All my spinach and lettuce matured at once, then I had none. Why? What is succession sowing of seeds?
When spring fades into summer, in particular, cool-season vegetables—the spinach and broccoli raab and various other once-succulent things—stretch up in protest, saying “No more!” How to achieve a continuing harvest with some simple succession-sowing tactics:
My mathematical equation starts on paper, like this:
1. Make a list of what you want more of (or a first crop of, if it’s a warm-season thing or if you simply didn’t plant an earlier crop).
2. Make a list of things that have gone by or will soon, to assess real estate that you can utilize. My list is here.
3. Compare the lists, and start making matchups. Examples:
- Pea trellises might be a good place for pole beans (or other vining crops like squash or cukes)…but then I might want to plant fall peas. Hmmmm…which do I want more?
- Sometimes I place my young tomatoes just alongside the peas, knowing I’ll rip the peas out a few weeks after the tomatoes go in, but before they need all the space. Those years, I yank the pea trellis and insert tomato cages.
4. Also look for marginal spaces you can cheat by a few inches—or a foot. You’d be surprised how much produce you can pack into beds if they contain well-loved soil rich in compost. For instance, between your tomatoes and the path, hanging over the edge even, why not put parsley, the next generation of beets and carrots, cilantro, salad greens, or even a row of bush beans? I do.
5. As you start calculating, also study a “succession sowing” chart for your area, perhaps from your cooperative extension’s website or an organic-farming association. Identify how long you can wait to sow what and still get a harvest by frost time. Here’s the chart I use.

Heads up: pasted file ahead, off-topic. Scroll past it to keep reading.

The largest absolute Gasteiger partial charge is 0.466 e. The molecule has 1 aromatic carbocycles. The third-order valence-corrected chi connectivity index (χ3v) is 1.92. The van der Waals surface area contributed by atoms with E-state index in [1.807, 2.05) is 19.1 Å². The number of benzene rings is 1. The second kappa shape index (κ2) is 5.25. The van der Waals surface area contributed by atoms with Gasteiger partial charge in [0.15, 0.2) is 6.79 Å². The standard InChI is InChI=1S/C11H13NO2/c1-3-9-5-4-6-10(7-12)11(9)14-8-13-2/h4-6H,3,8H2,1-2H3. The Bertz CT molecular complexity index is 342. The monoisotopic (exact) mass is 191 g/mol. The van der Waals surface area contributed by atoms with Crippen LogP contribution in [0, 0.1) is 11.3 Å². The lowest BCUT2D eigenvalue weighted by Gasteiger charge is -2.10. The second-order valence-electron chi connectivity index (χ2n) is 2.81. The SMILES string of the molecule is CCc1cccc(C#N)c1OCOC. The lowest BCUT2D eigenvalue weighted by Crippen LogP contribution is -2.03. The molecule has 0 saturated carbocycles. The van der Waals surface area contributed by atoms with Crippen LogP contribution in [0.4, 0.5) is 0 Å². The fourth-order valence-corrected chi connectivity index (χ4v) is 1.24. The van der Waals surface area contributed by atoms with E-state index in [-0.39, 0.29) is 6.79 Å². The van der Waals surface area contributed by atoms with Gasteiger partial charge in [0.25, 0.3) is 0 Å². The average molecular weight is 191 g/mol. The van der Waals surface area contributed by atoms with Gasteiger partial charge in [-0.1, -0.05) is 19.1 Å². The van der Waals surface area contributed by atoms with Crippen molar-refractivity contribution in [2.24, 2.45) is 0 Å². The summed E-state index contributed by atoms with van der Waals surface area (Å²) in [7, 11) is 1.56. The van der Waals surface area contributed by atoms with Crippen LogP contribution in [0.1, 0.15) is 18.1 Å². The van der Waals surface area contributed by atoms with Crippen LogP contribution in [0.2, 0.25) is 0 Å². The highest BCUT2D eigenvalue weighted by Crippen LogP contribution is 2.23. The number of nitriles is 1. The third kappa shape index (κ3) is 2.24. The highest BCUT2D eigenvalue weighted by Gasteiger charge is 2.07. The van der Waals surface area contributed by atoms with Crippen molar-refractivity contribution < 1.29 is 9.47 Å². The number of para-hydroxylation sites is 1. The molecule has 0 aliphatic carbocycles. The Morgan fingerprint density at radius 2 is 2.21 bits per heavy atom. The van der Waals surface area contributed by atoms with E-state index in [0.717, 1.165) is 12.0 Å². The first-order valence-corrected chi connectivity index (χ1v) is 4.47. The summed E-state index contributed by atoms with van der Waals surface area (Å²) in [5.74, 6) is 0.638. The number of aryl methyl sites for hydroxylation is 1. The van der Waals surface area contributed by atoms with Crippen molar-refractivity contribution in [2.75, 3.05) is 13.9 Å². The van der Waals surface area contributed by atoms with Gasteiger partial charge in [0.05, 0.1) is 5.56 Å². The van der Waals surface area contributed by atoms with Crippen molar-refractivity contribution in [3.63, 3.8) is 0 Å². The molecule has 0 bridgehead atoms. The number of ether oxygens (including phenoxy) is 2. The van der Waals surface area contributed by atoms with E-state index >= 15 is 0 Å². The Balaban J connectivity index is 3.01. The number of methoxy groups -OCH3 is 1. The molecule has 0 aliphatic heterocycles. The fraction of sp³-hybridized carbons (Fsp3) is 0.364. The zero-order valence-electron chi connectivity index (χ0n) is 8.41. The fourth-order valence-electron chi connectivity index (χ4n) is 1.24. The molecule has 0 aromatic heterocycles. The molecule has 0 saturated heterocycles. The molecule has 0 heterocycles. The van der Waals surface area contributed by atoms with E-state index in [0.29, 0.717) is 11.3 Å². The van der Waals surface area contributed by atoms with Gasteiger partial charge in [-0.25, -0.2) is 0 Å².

6. Remember the basic “best practices” of vegetable-garden care to maximize yields:
- Plant short rows every other week for a sustained but manageable supply of salads, greens, bush beans, cilantro. (The same repeat short-row sowing that stretches spring harvests can be repeated in later summer to get a long fall harvest, though sometimes different varieties of the same crops are more adapted to cooler months.)
- Keep picking! Continual harvesting delays a plant’s instinct to “bolt” or set seed.
- Weed to reduce competition for moisture, light and nutrients (asparagus, onions and garlic, in particular, really suffer with competition).
- Remember which way the sun travels in summer, and don’t accidentally put someone who’ll be small on the shady side of someone who’ll be tall (unless it’s intentional, such as to shade summer salad).
- Water deeply on a regular basis, drenching the entire root zone. (Note: With a sprinkler, this takes many hours. Soaker hoses or drip emitters are more direct if properly placed in beds.)
- There are more tips in the slideshow below (like hilling your potatoes!).
7. Waste not! Many “gone-by” greens (so long as they’re not positively woody) are tasty cooked. Mustard or arugula you may have let stand a week too long to be salad material could serve up beautifully with a minute in the sauté pan.